With the Women’s World Cup taking place in June, Japanese women’s soccer is entering a key year and hopes are high.

The domestic Nadeshiko League gets under way this weekend across the nation, with the captains and managers of the 10 first-division clubs speaking on Monday about their expectations for the coming season.

Michi Goto, captain of reigning champion Urawa Reds Ladies, insisted that her team would have to leave last season’s glory behind and work hard to earn another crown.

“We have accumulated a lot of experience as a team and won the championship last year,” Goto said. “And we have another opportunity to try to earn a championship. We definitely want to win it again this year, but nobody knows what kind of situation we’ll be in. So we will just work hard on a daily basis and focus on every moment.”

Reds Ladies halted INAC Kobe’s league championship streak at three years with their first league title since 2009.

INAC, who finished sixth in 2014, should again be a championship contender with a few returning national team players, such as defenders Yukari Kinga and Asuna Tanaka, and forward Shinobu Ono, all of whom played overseas last year. Kobe also acquired midfielder Aya Sameshima from Vegalta Sendai Ladies.

“It’s not going to be easy, but we want to win all the titles we can possibly earn,” said Ono, who played for Arsenal Ladies in 2014. “Not just because players like me and Kinga have returned, this is a team that has to win titles.”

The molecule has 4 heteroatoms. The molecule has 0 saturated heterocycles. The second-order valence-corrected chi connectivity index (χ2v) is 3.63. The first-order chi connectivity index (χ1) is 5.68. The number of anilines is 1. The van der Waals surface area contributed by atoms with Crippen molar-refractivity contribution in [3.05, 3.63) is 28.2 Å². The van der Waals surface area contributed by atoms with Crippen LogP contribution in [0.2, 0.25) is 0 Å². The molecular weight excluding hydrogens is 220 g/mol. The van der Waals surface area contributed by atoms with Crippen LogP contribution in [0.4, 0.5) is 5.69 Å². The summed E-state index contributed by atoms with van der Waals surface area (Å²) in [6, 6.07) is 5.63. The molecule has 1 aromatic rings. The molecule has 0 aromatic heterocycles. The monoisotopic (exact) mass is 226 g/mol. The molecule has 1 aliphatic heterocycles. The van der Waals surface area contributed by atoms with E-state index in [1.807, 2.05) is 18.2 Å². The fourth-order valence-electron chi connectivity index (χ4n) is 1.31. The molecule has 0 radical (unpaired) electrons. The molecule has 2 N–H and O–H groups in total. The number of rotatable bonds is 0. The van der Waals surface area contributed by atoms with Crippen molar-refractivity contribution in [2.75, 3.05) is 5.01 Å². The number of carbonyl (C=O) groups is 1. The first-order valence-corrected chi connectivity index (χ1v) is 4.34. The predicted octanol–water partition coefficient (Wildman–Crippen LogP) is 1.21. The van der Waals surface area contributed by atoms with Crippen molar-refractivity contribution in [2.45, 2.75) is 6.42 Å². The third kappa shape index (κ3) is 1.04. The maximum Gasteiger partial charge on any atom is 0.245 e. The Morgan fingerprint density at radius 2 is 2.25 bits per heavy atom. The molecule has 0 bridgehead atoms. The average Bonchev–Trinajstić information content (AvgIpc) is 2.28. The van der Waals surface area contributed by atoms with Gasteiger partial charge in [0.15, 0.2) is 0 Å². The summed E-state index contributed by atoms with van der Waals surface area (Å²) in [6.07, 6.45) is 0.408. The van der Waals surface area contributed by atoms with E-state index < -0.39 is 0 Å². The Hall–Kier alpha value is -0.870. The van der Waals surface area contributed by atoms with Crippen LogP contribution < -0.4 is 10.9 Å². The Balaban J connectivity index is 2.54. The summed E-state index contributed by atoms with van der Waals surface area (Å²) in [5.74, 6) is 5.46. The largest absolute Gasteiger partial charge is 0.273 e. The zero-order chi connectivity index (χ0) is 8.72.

Reds and INAC will square off against each other this Saturday in Saitama.

Nippon TV Beleza, one of the traditional powerhouse teams, will be vying for its first league title in five years. In fact, the Tokyo club has finished as runnerup for the last four years.

Beleza won the annual Empress’ Cup All-Japan Championship last year.

“This is the fifth year for me to be the captain,” Beleza defender Azusa Iwashimizu said. “And we haven’t won the league championship during that span. So we would definitely like to aim for the championship.”

Players like Ono and Iwashimizu, and others who hope to make the Nadeshiko Japan squad for the World Cup in Canada are expected to take the pitch with greater hustle in the league.

“We have the national team based on the Nadeshiko League, that’s how I see it,” said Okayama Yunogo Belle and Japan goalkeeper Miho Fukumoto, who was a member of the World Cup-winning Nadeshiko Japan squad four years ago in Germany. “And all of women’s soccer will get excited by us doing better in the league.”

Iwashimizu, a Japan center back, put it a little differently.

“To have the World Cup, it gives us an extra motivation to win the championship,” she said. “Because if you win a championship in the same year as the World Cup, you get even more of the spotlight. This is a big year for women’s soccer.”

The Nadeshiko League has this year been divided into three divisions, from last year’s two, with a total of 32 teams.

The top six clubs in the top division will advance to the round-robin Exciting Series, which will be held in October and November, to determine the league champions.

The first division will stop play during the World Cup.

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